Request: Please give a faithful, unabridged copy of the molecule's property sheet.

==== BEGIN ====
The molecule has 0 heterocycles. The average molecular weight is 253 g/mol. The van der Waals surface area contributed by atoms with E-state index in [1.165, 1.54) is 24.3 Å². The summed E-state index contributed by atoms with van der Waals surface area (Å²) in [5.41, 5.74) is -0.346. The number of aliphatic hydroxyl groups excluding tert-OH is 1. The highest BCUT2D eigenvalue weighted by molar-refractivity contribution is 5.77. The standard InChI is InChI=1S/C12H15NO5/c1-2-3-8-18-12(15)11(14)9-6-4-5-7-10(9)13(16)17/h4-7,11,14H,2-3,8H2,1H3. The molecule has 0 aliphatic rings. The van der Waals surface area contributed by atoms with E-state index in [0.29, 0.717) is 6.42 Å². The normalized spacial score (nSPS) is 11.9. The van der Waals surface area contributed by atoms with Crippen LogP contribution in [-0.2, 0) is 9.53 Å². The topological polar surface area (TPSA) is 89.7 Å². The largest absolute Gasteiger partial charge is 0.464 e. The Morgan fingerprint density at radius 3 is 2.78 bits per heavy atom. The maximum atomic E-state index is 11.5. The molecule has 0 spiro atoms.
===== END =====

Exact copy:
The molecule has 0 heterocycles. The average molecular weight is 253 g/mol. The van der Waals surface area contributed by atoms with E-state index in [1.165, 1.54) is 24.3 Å². The summed E-state index contributed by atoms with van der Waals surface area (Å²) in [5.41, 5.74) is -0.346. The number of aliphatic hydroxyl groups excluding tert-OH is 1. The highest BCUT2D eigenvalue weighted by molar-refractivity contribution is 5.77. The standard InChI is InChI=1S/C12H15NO5/c1-2-3-8-18-12(15)11(14)9-6-4-5-7-10(9)13(16)17/h4-7,11,14H,2-3,8H2,1H3. The molecule has 0 aliphatic rings. The van der Waals surface area contributed by atoms with E-state index in [0.29, 0.717) is 6.42 Å². The normalized spacial score (nSPS) is 11.9. The van der Waals surface area contributed by atoms with Crippen LogP contribution in [-0.2, 0) is 9.53 Å². The topological polar surface area (TPSA) is 89.7 Å². The largest absolute Gasteiger partial charge is 0.464 e. The Morgan fingerprint density at radius 3 is 2.78 bits per heavy atom. The maximum atomic E-state index is 11.5. The molecule has 0 spiro atoms.